A LLF for SD is erasing the control and file sytem area of the SD card. Now this area is NOT the file system area used by Windows or camera. It is the file system used by the SD controller. So after LLF, the SD card will still contains the 0s and 1s, but the controller itself don't know how to interpret the data. They are all just a bunch of random 0s and 1s. If you have a good enough software, you can read the RAW content from the NAND and reconstruct the data. I don't know of a software like this in a consumer market.

So just do a low level format in camera and be done with it!




  
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joeseph
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Feb 23, 2018 17:43 |  #22

Tom Reichner wrote in post #18570041 (external link)
I am not sure that I understand why it would be so essential to ensure that the images are entirely deleted from the cards. I mean, if you format, then they are removed for all practical purposes. . The only way in which they would remain would be for impractical purposes, such as someone using data recovery software. . So what?

I checked out your Flickr site to see what kind of photos you normally take, and there isn't anything there that I would think is the kind of stuff that would normally be stolen and exploited. . What is it that you are so afraid of when it comes to somebody being able to gain access to your old, deleted images? . What would somebody want with them? . What would somebody do with them that would be so harmful to you?

I just don't understand why this would be such a big deal, and any explanation would be appreciated.


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The sort of photos that the OP may not want to be recoverable from cards would be exactly the sort of photos that are not on his Flikr...
reasons for this could be anything from being commercial to being personal or intimate.

Having done some card recoveries before, I can say it is often surprising how old some of the recovered shots are!

A number of businesses I deal with, dispose of their IT gear very haphazardly, whereas some are quite clinical - destroying hard drives etc. rather than attempt to "clean" them.

I bought a firewall recently that still contained a full configuration including usernames & hashed passwords, that had been in service by a large betting agency [fools!]

As regards deleting photos, totally filling the card with junk files then deleting & repeating the process a couple of times would suffice for me...


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Choderboy
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Feb 24, 2018 02:25 |  #23

joeseph wrote in post #18570695 (external link)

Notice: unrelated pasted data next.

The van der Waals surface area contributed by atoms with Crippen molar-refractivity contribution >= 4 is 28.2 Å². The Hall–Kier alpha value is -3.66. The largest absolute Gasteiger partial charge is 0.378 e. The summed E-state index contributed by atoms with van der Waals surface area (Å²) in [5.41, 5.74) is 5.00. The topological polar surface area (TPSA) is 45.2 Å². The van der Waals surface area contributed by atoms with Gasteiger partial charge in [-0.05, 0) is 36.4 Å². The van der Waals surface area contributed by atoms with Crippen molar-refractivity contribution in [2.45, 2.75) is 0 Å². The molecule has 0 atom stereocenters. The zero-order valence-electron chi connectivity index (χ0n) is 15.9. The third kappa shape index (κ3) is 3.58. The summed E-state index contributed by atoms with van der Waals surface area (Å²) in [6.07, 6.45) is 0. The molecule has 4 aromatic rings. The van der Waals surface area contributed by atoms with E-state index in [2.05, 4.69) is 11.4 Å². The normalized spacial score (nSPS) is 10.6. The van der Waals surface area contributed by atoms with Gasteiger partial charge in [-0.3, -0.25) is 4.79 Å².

The sort of photos that the OP may not want to be recoverable from cards would be exactly the sort of photos that are not on his Flikr...
reasons for this could be anything from being commercial to being personal or intimate.

Having done some card recoveries before, I can say it is often surprising how old some of the recovered shots are!

A number of businesses I deal with, dispose of their IT gear very haphazardly, whereas some are quite clinical - destroying hard drives etc. rather than attempt to "clean" them.

I bought a firewall recently that still contained a full configuration including usernames & hashed passwords, that had been in service by a large betting agency [fools!]

As regards deleting photos, totally filling the card with junk files then deleting & repeating the process a couple of times would suffice for me...

Bingo! Absolutely no reason to assume someone's Flickr gallery contains every photo or type of photo someone takes.

Something I have found is when using a photo computer at a printers, even though I have done a Quick format of a memory card and then copied only a few photos that I want printed, the computer finds very old photos!
(These photos are not seen by windows)


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DesolateMirror
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Feb 24, 2018 04:45 |  #24

Bassat wrote in post #18569964 (external link)
Google 'recuva'. It is a file recovery program from Piriform. There is a free version. It has a 'secure erase' feature. I've been using it for years without issue.

This is the best option, there are lots of other free and paid programs that will securely wipe data, just make sure you don't select your hard-drive.




  
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Wilt
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Feb 24, 2018 10:03 |  #25

Choderboy wrote in post #18570940 (external link)
Something I have found is when using a photo computer at a printers, even though I have done a Quick format of a memory card and then copied only a few photos that I want printed, the computer finds very old photos!
(These photos are not seen by windows)

That is because a Quick Format will erase the indexes/addresses of the partition table. It will not erase the actual data an those locations.

According to Microsoft, they altered the format behavior in Windows as of Win Vista
https://support.micros​oft.com …in-windows-vista-and-late (external link)


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Perfectly ­ Frank